There is no way around it, being a makeup artist can be very stressful. Whether you’re working with a megastar or preparing a bride for one of the most important days of her life, your nerves are bound to get the best of you at some point.
Below are a few tips to keep your anxiety at bay.
One of the fastest ways to guarantee that you will lose composure, or succumb to anxiety, is lack of sleep. The night before any makeup job, you should always get a solid 8 hours of sleep. When you are tired, situations that normally wouldn’t bother you can quickly become ones that make you anxious! Getting a good night’s sleep is a great step toward keeping yourself calm and level headed.
Visualization deserves far more credit than it is given. Athletes, businessmen, and people in many other professions have long attested to the powerful benefits of visualizing success before an important event.
Lay back, see your client in your mind’s eye, and go through each and every step of your application in your head. As you work, visualize how happy your client is with every aspect of the process. If you envision a positive experience with your client, you’re far more likely to delight her in person!
Plan, Prep, and Pack
The day before a job, I recommend laying out everything in your kit. This will give you an opportunity to sanitize and review all of your products. It is not uncommon to forget that your mascara was empty, or that you need to refill your cotton swaps, if you just take your kit from job to job without ever checking on it.
Lay out your products in the order they will be used. As you clean the items, make sure they are all replenished and ready for your client the following day. This is also the perfect moment to be sure that any specialty products you might require are in your kit and ready. If you plan, prep and pack your kit, you will never have to be nervous about being prepared!
Arrive Early and Relax
When you arrive early for a job, you have several advantages. Not only will you be able to get the lay of the land by familiarizing yourself with your environment, you will also be fully set up before the client arrives.
Unless I am working in a client’s home (where you should never arrive early without having arranged it), I always arrive at least 30 minutes early. In that time, I prep my area and then relax in it. A few minutes of relaxation in your well prepped room will do a lot to keep you calm.
Take Your Time
The fastest way to increase your anxiety is to rush. Unless you have been given a 5 minute warning, you should take your time and do the best job you are capable of doing. And, if you have been given a 5 minute warning, still don’t rush! Simply review the work you’ve done and decide how to best enhance it with the time remaining.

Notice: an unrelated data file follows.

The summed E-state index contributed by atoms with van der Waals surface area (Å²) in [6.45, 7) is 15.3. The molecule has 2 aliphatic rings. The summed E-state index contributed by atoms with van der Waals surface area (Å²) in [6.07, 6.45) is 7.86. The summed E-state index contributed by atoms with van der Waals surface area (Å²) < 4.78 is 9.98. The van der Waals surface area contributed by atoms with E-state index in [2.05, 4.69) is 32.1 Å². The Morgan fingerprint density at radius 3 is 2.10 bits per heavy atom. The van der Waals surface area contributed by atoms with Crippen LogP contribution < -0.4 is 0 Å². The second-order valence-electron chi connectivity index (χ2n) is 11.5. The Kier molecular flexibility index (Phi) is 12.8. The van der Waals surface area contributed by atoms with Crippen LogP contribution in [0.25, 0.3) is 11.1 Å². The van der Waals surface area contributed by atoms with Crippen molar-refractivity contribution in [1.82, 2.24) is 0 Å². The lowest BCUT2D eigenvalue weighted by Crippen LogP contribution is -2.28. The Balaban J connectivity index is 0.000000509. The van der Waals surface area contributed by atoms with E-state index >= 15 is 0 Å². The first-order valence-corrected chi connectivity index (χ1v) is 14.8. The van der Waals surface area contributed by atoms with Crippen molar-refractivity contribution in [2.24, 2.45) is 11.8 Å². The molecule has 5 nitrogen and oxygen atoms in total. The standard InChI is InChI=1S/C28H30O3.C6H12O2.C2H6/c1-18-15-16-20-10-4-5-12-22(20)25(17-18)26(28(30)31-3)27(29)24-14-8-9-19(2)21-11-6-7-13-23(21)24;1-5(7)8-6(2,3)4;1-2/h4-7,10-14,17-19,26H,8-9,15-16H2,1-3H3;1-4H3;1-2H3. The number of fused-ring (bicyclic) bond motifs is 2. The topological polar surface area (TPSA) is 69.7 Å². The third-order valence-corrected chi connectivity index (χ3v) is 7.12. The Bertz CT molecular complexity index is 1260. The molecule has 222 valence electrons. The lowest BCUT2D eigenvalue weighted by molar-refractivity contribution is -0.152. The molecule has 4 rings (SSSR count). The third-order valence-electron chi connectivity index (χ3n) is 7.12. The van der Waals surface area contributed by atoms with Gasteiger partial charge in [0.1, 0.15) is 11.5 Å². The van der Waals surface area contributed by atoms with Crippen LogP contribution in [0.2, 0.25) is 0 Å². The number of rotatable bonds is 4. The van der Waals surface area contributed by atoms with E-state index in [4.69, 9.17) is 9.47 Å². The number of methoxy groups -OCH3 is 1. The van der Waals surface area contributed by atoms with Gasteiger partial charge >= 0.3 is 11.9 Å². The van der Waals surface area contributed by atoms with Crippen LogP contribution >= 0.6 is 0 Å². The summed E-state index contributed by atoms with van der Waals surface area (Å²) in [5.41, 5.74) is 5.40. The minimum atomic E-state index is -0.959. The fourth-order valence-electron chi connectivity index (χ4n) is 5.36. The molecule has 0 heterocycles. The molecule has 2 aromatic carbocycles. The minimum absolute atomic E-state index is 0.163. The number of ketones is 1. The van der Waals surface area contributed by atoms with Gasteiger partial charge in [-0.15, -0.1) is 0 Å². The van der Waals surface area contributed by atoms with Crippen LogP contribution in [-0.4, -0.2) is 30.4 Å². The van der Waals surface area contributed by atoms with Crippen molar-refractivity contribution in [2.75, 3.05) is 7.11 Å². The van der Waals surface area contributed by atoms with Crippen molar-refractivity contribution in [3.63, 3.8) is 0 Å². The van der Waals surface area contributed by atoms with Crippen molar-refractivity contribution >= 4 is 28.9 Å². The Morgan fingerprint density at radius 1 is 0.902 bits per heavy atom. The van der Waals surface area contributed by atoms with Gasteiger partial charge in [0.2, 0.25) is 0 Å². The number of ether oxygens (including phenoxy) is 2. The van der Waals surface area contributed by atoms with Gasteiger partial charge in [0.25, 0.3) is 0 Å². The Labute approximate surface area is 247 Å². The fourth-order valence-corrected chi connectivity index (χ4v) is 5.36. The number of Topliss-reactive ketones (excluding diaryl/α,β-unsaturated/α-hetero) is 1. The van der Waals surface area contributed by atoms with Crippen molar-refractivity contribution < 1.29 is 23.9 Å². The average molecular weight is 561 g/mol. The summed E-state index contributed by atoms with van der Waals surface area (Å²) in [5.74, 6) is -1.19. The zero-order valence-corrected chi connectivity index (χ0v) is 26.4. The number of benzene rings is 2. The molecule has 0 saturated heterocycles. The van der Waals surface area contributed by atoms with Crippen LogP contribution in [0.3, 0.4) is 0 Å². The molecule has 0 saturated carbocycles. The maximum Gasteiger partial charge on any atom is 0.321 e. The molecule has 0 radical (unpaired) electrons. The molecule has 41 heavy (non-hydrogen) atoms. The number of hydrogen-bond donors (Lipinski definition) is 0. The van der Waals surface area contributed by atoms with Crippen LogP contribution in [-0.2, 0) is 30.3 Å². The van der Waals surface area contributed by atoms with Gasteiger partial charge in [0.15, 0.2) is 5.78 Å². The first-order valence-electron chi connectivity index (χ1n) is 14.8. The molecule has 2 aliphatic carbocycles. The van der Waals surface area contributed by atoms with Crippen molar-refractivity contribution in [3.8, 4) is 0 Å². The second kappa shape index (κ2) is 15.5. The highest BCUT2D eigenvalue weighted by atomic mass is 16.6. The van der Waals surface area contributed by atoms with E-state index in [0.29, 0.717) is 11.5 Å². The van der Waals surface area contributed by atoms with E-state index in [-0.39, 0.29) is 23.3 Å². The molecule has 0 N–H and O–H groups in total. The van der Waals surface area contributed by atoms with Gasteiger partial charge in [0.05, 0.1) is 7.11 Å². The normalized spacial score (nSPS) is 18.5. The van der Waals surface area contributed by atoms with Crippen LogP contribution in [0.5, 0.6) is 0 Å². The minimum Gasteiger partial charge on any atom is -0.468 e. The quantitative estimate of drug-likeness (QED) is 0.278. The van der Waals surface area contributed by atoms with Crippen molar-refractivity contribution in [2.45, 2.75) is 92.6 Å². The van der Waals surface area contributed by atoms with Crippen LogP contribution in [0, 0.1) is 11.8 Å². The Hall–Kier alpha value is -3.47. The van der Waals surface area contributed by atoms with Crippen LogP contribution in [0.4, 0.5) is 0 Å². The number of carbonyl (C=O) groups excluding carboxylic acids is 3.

Take deep calming breaths as you begin and all through your application process. This regulated breathing keeps your nervous system steady and also has powerfully calming effects on your client. Breathing is contagious. If you are calm and taking soothing breaths, they are likely to do the same.
If a client is not happy with your work, take a deep breath and listen. Hear her thoughts and concerns, and then take the time to address them. Makeup can almost always be fixed, and it can always be removed. Go with the flow and enjoy the process, even when it involves a change. An unhappy client becomes a happy one when their concerns are both heard and met.
Don’t Take It Personally.
If people around you are not happy, because of the work that you’ve done or whether they are just unhappy people in general, don’t take it personally. Makeup is a job, and you have been hired for your particular skill and point of view.
If the client is dissatisfied with your work, simply adjust it. I always assume a client will ask for adjustments when I begin. Most times they don’t, but this mindset has allowed me to never become upset or nervous when they do want changes.
If is the people around you who are miserable, try to keep a positive attitude. When you are pleasant and a great listener, an unhappy person is less likely to find fault with you, even if they are finding it with everyone else. Remember, you’re often only with your client for a few hours, so keep a positive attitude! Good and bad, it is all a part of the job.
No matter how talented or well-trained you are, nerves can always creep in on you. The tips above have served me well over the years, but so has my experience. The more people you work on and the more industry experiences you have, the less nervous you will be. So keep practicing and don’t forget to breathe!